One of my reader’s response to yesterday’s blog has got me to thinking more about control issues and related matters. As noted yesterday, we all have control issues and address them in ways unique to our genetic, cultural, and social endowment. Hopefully our adaptation will leave us with a socially tenable persona; or, if not, one that is so “untenable” that that we don’t give a damn about the outside field of reference, basking in the comfort of some rigid ideology or cultic religion!
The latter response is what Erich Fromm had in mind half a century ago with his book, “Escape from Freedom.” Those who can’t submit their private field of reference to the external “market place” of ideas escape into the illusion of being in control but will be safe from any awareness of their dilemma. Their “freedom” is specious as hell and, indeed, might be one of the best examples we have of hell. Those who have opted to enter and confine themselves to this conflagration have found the illusory need for control so powerful that they have sold their soul. And always they will be voicing a conviction that “we are right”…usually exclusively so…to counter the deep-seated feeling that they are intrinsically wrong and even “damned.” Confinement to this narrow prism of “the right way” is the curse of death, spiritually speaking, as it reflects a deep-seated inability to self-reflect, to deign to let go of some of the very-human need to be in control, and to gently tippy-toe into the realm of a mature faith. For in the often frightening world of faith, doubts, fears, and insecurities are common.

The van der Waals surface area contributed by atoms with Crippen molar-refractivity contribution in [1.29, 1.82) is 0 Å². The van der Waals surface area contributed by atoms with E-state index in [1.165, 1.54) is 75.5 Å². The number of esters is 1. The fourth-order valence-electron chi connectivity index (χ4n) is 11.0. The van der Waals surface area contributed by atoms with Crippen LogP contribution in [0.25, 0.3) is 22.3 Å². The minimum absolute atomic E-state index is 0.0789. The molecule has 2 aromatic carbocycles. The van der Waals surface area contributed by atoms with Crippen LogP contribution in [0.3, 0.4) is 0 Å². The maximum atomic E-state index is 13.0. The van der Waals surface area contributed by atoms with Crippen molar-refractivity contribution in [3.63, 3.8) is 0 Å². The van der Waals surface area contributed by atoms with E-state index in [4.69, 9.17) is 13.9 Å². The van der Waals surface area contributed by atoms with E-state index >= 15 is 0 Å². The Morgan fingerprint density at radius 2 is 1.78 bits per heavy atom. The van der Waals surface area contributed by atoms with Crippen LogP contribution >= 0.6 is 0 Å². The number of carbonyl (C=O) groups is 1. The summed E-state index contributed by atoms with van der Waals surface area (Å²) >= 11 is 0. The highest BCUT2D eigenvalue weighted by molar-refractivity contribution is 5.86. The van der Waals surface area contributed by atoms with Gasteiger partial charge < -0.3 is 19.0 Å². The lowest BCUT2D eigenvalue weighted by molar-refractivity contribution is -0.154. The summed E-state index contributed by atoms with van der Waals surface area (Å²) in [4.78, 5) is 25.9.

So, why do we have such an inordinate need to be in control and thwart the heart’s natural inclination to faith? I think it stems from our unconscious “knowledge” that life is much more precarious than our tribe taught us that it was. And this tribal “fig leaf” (part of which is our persona) was very necessary just as T. S. Eliot noted with his observation, “Humankind cannot bear very much reality.” But if we are lucky in what Richard Rohr and Carl Jung describes as “the second half of life,” we will find the courage to slowly remove that fig leaf, tippy-toe into the nakedness that it has hidden, and learn to swim in the realm of faith. But faith, at this mature point of our life must not be the ideological regurgitation of dogma that often characterizes the first half of life. It must be a faith that, in addition to an external reference point, includes an internal reference point which is what Jesus had in mind when he told us the Kingdom is within. This faith must at some point become a faith, not only in a God who is “out there” but in the person “in here” who is “me.” It requires “The Courage to Be.” (See Paul Tillich book by same title, free on-line pdf at following link—http://www.pol-ts.com/Research_files/Source%20Material/Tillich/courageofbe011129mbp.pdf)